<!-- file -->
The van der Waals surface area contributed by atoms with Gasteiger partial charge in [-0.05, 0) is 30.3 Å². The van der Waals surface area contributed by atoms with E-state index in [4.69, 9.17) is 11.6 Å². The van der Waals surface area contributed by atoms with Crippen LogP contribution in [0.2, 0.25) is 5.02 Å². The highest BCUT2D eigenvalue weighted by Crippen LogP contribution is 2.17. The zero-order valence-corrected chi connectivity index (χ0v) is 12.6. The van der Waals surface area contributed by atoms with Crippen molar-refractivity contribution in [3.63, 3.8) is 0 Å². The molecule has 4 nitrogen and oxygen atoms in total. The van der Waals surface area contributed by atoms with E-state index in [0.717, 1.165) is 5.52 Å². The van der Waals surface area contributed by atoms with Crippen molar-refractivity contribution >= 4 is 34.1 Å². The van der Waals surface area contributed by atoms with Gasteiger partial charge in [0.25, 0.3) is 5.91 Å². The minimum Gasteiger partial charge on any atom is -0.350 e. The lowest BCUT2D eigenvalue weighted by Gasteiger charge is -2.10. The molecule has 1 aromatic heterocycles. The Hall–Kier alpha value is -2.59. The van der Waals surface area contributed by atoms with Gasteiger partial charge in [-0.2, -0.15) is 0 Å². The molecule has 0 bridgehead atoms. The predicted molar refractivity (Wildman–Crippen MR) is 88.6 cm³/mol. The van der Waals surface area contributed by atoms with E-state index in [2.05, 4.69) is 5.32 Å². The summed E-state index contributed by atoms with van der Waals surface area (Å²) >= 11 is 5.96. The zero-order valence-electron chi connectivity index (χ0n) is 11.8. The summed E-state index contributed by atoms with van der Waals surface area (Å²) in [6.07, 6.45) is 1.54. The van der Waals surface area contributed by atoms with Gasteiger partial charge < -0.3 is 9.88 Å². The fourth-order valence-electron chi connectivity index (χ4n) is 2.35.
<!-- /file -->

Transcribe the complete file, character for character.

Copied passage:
The van der Waals surface area contributed by atoms with Gasteiger partial charge in [-0.05, 0) is 30.3 Å². The van der Waals surface area contributed by atoms with E-state index in [4.69, 9.17) is 11.6 Å². The van der Waals surface area contributed by atoms with Crippen LogP contribution in [0.2, 0.25) is 5.02 Å². The highest BCUT2D eigenvalue weighted by Crippen LogP contribution is 2.17. The zero-order valence-corrected chi connectivity index (χ0v) is 12.6. The van der Waals surface area contributed by atoms with Crippen molar-refractivity contribution in [3.63, 3.8) is 0 Å². The molecule has 4 nitrogen and oxygen atoms in total. The van der Waals surface area contributed by atoms with E-state index in [0.717, 1.165) is 5.52 Å². The van der Waals surface area contributed by atoms with Crippen molar-refractivity contribution >= 4 is 34.1 Å². The van der Waals surface area contributed by atoms with Gasteiger partial charge in [0.25, 0.3) is 5.91 Å². The minimum Gasteiger partial charge on any atom is -0.350 e. The lowest BCUT2D eigenvalue weighted by Gasteiger charge is -2.10. The molecule has 1 aromatic heterocycles. The Hall–Kier alpha value is -2.59. The van der Waals surface area contributed by atoms with Gasteiger partial charge in [-0.2, -0.15) is 0 Å². The molecule has 0 bridgehead atoms. The predicted molar refractivity (Wildman–Crippen MR) is 88.6 cm³/mol. The van der Waals surface area contributed by atoms with E-state index in [2.05, 4.69) is 5.32 Å². The summed E-state index contributed by atoms with van der Waals surface area (Å²) >= 11 is 5.96. The zero-order valence-electron chi connectivity index (χ0n) is 11.8. The summed E-state index contributed by atoms with van der Waals surface area (Å²) in [6.07, 6.45) is 1.54. The van der Waals surface area contributed by atoms with Gasteiger partial charge < -0.3 is 9.88 Å². The fourth-order valence-electron chi connectivity index (χ4n) is 2.35.